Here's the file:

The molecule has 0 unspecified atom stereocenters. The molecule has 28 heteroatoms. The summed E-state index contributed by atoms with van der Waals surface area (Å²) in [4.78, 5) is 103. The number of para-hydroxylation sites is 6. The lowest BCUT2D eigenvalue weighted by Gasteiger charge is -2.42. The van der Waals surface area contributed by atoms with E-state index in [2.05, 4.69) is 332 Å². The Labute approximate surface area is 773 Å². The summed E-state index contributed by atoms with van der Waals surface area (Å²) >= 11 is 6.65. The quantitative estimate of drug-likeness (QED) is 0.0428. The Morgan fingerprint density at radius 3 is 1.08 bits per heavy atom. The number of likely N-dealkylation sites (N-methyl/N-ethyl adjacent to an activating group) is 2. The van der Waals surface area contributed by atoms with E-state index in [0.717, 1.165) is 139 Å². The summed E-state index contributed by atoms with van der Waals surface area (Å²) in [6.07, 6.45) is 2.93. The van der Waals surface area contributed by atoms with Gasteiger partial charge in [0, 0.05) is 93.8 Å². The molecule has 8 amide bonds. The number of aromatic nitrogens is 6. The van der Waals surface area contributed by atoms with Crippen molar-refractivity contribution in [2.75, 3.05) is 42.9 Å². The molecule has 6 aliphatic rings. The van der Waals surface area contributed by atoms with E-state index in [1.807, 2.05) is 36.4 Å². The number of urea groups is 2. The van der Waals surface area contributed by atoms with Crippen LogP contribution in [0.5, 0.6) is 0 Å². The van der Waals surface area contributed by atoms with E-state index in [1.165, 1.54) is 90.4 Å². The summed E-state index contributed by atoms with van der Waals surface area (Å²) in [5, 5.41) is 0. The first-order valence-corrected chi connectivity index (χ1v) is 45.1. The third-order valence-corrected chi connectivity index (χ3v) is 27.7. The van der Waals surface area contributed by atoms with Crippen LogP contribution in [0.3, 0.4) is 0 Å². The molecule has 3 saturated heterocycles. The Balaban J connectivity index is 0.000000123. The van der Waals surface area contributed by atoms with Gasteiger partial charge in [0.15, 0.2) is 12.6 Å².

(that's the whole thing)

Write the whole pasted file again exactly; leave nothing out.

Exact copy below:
The molecule has 0 unspecified atom stereocenters. The molecule has 28 heteroatoms. The summed E-state index contributed by atoms with van der Waals surface area (Å²) in [4.78, 5) is 103. The number of para-hydroxylation sites is 6. The lowest BCUT2D eigenvalue weighted by Gasteiger charge is -2.42. The van der Waals surface area contributed by atoms with E-state index in [2.05, 4.69) is 332 Å². The Labute approximate surface area is 773 Å². The summed E-state index contributed by atoms with van der Waals surface area (Å²) >= 11 is 6.65. The quantitative estimate of drug-likeness (QED) is 0.0428. The Morgan fingerprint density at radius 3 is 1.08 bits per heavy atom. The number of likely N-dealkylation sites (N-methyl/N-ethyl adjacent to an activating group) is 2. The van der Waals surface area contributed by atoms with E-state index in [0.717, 1.165) is 139 Å². The summed E-state index contributed by atoms with van der Waals surface area (Å²) in [6.07, 6.45) is 2.93. The van der Waals surface area contributed by atoms with Gasteiger partial charge in [0, 0.05) is 93.8 Å². The molecule has 8 amide bonds. The number of aromatic nitrogens is 6. The van der Waals surface area contributed by atoms with Crippen molar-refractivity contribution in [2.75, 3.05) is 42.9 Å². The molecule has 6 aliphatic rings. The van der Waals surface area contributed by atoms with E-state index in [1.807, 2.05) is 36.4 Å². The number of urea groups is 2. The van der Waals surface area contributed by atoms with Crippen LogP contribution in [0.5, 0.6) is 0 Å². The van der Waals surface area contributed by atoms with E-state index in [1.165, 1.54) is 90.4 Å². The summed E-state index contributed by atoms with van der Waals surface area (Å²) in [5, 5.41) is 0. The first-order valence-corrected chi connectivity index (χ1v) is 45.1. The third-order valence-corrected chi connectivity index (χ3v) is 27.7. The van der Waals surface area contributed by atoms with Crippen LogP contribution in [0.3, 0.4) is 0 Å². The molecule has 3 saturated heterocycles. The Balaban J connectivity index is 0.000000123. The van der Waals surface area contributed by atoms with Gasteiger partial charge in [0.15, 0.2) is 12.6 Å².